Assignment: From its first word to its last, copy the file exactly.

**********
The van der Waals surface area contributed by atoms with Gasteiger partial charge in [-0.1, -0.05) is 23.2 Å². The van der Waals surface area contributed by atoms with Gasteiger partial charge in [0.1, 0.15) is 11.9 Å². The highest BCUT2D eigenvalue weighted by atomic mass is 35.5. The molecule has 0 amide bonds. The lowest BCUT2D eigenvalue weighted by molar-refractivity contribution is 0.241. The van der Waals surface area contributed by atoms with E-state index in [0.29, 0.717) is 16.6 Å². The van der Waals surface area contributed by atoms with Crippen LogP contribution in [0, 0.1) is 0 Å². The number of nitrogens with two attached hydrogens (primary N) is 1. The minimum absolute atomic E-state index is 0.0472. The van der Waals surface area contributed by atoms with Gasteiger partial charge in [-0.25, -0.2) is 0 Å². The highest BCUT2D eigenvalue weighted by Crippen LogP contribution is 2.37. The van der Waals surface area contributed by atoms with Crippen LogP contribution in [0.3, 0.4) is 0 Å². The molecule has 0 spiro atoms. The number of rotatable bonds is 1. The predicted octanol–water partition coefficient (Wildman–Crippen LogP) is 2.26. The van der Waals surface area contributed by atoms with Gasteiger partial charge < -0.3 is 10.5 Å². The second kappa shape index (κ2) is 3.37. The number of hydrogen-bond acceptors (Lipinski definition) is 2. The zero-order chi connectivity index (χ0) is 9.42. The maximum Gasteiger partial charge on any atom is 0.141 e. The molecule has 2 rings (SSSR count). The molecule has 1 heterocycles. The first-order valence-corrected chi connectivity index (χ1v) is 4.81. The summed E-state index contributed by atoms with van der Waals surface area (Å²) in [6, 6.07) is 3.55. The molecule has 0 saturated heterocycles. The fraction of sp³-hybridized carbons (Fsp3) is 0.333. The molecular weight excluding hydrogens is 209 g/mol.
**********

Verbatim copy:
The van der Waals surface area contributed by atoms with Gasteiger partial charge in [-0.1, -0.05) is 23.2 Å². The van der Waals surface area contributed by atoms with Gasteiger partial charge in [0.1, 0.15) is 11.9 Å². The highest BCUT2D eigenvalue weighted by atomic mass is 35.5. The molecule has 0 amide bonds. The lowest BCUT2D eigenvalue weighted by molar-refractivity contribution is 0.241. The van der Waals surface area contributed by atoms with E-state index in [0.29, 0.717) is 16.6 Å². The van der Waals surface area contributed by atoms with Crippen LogP contribution in [0, 0.1) is 0 Å². The number of nitrogens with two attached hydrogens (primary N) is 1. The minimum absolute atomic E-state index is 0.0472. The van der Waals surface area contributed by atoms with Gasteiger partial charge in [-0.25, -0.2) is 0 Å². The highest BCUT2D eigenvalue weighted by Crippen LogP contribution is 2.37. The van der Waals surface area contributed by atoms with Crippen LogP contribution in [0.3, 0.4) is 0 Å². The molecule has 0 spiro atoms. The number of rotatable bonds is 1. The predicted octanol–water partition coefficient (Wildman–Crippen LogP) is 2.26. The van der Waals surface area contributed by atoms with Gasteiger partial charge < -0.3 is 10.5 Å². The second kappa shape index (κ2) is 3.37. The number of hydrogen-bond acceptors (Lipinski definition) is 2. The zero-order chi connectivity index (χ0) is 9.42. The maximum Gasteiger partial charge on any atom is 0.141 e. The molecule has 2 rings (SSSR count). The molecule has 1 heterocycles. The first-order valence-corrected chi connectivity index (χ1v) is 4.81. The summed E-state index contributed by atoms with van der Waals surface area (Å²) in [6, 6.07) is 3.55. The molecule has 0 saturated heterocycles. The fraction of sp³-hybridized carbons (Fsp3) is 0.333. The molecular weight excluding hydrogens is 209 g/mol.